Employment status [66] 1/1 (100)N/A
Education level (high) [68] d; [62]; [58] d; [57] b,c[55]; [68] d; [58] d; [58] d; [57] a; [56] d; [56] d; [56] d;8/12 (67)−−
Employment status [5] a,c[5] b1/2 (50)N/A
Household income (low)[66][63] a; [61] a,d; [61] a,d; [62] 4/5 (80)0
Parents’ psychological, cognitive and emotional correlates
Psychological health status
Depression [63] 1/1 (100)N/A
Health literacy
Knowledge about child development [70] e 1/1 (100)N/A
Knowledge about playing with child[70] b,e[70] a,e 1/2 (50)N/A
Concerns of child’s obesity [70] e[69] e1/2 (50)N/A
Attitude towards child’s recreation
Importance of outdoor play[56] d; [56] d; [56] d 3/3 (100)++
Outdoor play as habit[68] d; [68] d 2/2 (100)N/A
Attitude for improving outdoor play [70] e; [68] d; [68] d; [68] d,e; [69] e[68] d; [68] d; [68] d,e5/8 (63)0
Perceptions of difficulty for improving child engagement in outdoor play [68] d; [68] d2/2 (100)N/A
Parental attitude towards child’s PA[69] e 1/1 (100)N/A
Parenting practices
Psychological aspects of parenting
Parental hostility[67] c 1/1 (100)N/A
Parenting styles
Presence of rules and restrictions[70] d; [68] d; [68] d; [68] d,e [70] d; [56] d; [56] d; [56] d [69] e4/9 (75)?
Hyper-parenting[68] d; [27] c [68] d; [69] e 2/4 (50)?
Parental supervision [68] d; [68] d; [62]; [69] e; [23] M c,d; [23] F c,d; [23] M c,d; [23] F c,d6/8 (75)0
Parents’ social and cultural correlates
Encouragement and social support
Encouragement/support (high)[62]; [65]; [48]; [23] F d; [23] F d; [48] F[68] d; [23] M d; [23] M d; [48] M[68] d6/11 (55)+?
PA[55]; [70] b,e[70] a,e; [26] a,d; [26] b,d; [26] a,d; [26] b,d 5/7 (71)0
PA [68] d; [68] d; [62] 3/3 (100)0
Partner’s PA[68] d[68] d 1/2 (50)N/A
Activities with child
Involvement in PA with child[62] 1/1 (100)N/A
Outdoor social opportunities [64]; [23] M d[23] M d; [23] F d; [23] F d 3/5 (60)0
Parents’ perceived neighborhood physical environment
Evaluation of recreational environment
Attractiveness of physical recreational environment [26] a,d; [26] b,d; [26] b,d[26] a,d; [68] d; [68] d; [68] d; [68] d; [69] e; [65] 7/10 (70)0
Satisfaction with physical recreational environment [56] d; [56] d; [56] d; [56] d; [56] d; [56] d 6/6 (100)00
Perceptions of cleanliness of the neighborhood[56] F c,d[56] d; [56] d; [56] d; [56] d; [56] d; [56] d; [56] M d 7/8 (88)00
Availability of recreational environment
Availability of suitable play facilities in neighborhood[59]; [59]; [59]; [26] a,d; [26] b,d; [69] e [26] a,d; [26] b,d; [56] c,d; [56] c,d; [56] c,d 6/11 (55)+?
Perceptions of the degree of natural environment [56] M d[56] d; [56] d; [56] d; [56] d; [56] d; [56] F d 6/7 (86)00
Perceptions of the degree of high-rise buildings [56] d; [56] d; [56] d 3/3 (100)00
Perceptions of the degree of unoccupied houses[56] M d[56] d; [56] d; [56] F d 3/4 (75)00
Traffic situation in the neighborhood
Perceptions of heavy traffic situation[62] c,f; [62] f[63] a,c; [26] a,d; [26] a,d; [26] b,d; [26] b,d; [57] a; [57] b; [56] d; [56] d; [56] d; [5] a; [5] b; [5] b; [69] e; [57] F[59]; [5] a; [57] M15/20 (75)0
Perceptions of the quality of footpaths and bike lanes [56] d; [56] d; [56] d; [69] e 4/4 (100)00
Perceptions of the diversity of routes[56] F d; [56] M d[56] d; [56] M d; [56] F d 3/5 (60)00
Attractiveness of roads [5] a; [5] b 2/2 (100)N/A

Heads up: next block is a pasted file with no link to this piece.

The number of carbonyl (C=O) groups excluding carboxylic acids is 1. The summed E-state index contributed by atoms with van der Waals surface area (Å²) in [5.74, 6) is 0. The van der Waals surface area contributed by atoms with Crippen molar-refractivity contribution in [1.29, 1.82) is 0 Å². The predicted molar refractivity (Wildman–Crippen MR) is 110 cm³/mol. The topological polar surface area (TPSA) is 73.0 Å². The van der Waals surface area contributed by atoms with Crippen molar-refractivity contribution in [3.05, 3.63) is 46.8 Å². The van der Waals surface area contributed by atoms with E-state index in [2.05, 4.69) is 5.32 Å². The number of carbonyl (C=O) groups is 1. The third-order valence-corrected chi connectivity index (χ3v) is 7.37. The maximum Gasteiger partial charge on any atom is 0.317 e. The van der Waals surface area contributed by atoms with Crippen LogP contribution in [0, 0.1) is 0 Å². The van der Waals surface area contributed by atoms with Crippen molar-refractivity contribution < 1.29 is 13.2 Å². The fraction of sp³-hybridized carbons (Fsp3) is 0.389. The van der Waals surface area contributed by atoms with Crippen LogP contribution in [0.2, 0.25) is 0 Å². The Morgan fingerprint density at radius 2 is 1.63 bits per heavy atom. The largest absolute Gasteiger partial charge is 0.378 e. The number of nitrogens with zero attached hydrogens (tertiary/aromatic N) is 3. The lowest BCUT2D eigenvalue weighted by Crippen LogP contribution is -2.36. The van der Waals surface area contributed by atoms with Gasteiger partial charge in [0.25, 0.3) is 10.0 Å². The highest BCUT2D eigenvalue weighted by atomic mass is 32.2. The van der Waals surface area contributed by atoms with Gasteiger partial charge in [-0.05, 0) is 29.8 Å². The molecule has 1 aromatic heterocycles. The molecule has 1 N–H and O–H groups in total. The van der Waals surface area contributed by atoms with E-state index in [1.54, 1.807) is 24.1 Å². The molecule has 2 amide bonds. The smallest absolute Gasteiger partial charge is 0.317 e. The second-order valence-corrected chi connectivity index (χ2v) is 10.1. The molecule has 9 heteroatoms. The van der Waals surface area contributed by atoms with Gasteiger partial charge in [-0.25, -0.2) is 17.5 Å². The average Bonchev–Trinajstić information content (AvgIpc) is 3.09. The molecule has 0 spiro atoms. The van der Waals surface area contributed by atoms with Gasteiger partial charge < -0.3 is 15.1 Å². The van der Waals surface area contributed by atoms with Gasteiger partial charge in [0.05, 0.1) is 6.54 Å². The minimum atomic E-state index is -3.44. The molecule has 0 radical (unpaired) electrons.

Parents’ perceived neighborhood social environment
Social relationships in the neighborhood
Social cohesion [56] d; [56] d; [5] a; [5] b; [69] e; [56] F d[56] d; [56] d; [56] d; [56] M d 6/10 (60)++
Safety perceptions in the neighborhood
Social safety [67]; [26] a,d; [26] b,d; [26] b,d; [62] cdg; [62] g; [57] a,c; [56] d; [48] M [26] a,d; [26] a,d; [26] a,d; [26] b,d; [26] b,d; [68] d; [68] d; [68] d; [68] d; [57] b,c; [56] d; [56] d; [5] a; [5] b; [48]; [60] a; [60] b; [48] F[59] c; [5] a,c; [5] b,c18/30 (60) 0
Note: M = male; F = female; n/N = sample size; % = percent of samples showed an association in the expected direction; (+) = positive association, 60–100% of samples showed a (significant) association in the expected direction; (−) = negative association, 60–100% of samples showed a (significant) association in the expected direction; (+?), (−?), or (0?) = 34–59% of samples showed a (significant) association in the expected direction; (0) = no association, 0–33% of samples showed a (significant) association in the expected direction; (++), (−−), or (00) = 60–100% of high quality study samples showed a (significant) association in the expected direction; (N/A) = <3 samples; a = results considered weekdays and weekend days separately; b = results considered weekend days; c = reversed items; d = results for separately analyzed age groups; e = longitudinal results; f = presented associations include two traffic-related items (i.e., unsafe road factor and traffic calming factor); g = presented associations include two social safety-related items (i.e. perceptions of crime risk and outdoor play is safe for children). PA: physical activity.

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MDPI and ACS Style

Boxberger, K.; Reimers, A.K. Parental Correlates of Outdoor Play in Boys and Girls Aged 0 to 12—A Systematic Review. Int. J. Environ. Res. Public Health 2019, 16, 190.

AMA Style

Boxberger K, Reimers AK. Parental Correlates of Outdoor Play in Boys and Girls Aged 0 to 12—A Systematic Review. International Journal of Environmental Research and Public Health. 2019; 16(2):190.

Chicago/Turabian Style

Boxberger, Karolina, and Anne Kerstin Reimers. 2019. "Parental Correlates of Outdoor Play in Boys and Girls Aged 0 to 12—A Systematic Review" International Journal of Environmental Research and Public Health 16, no. 2: 190.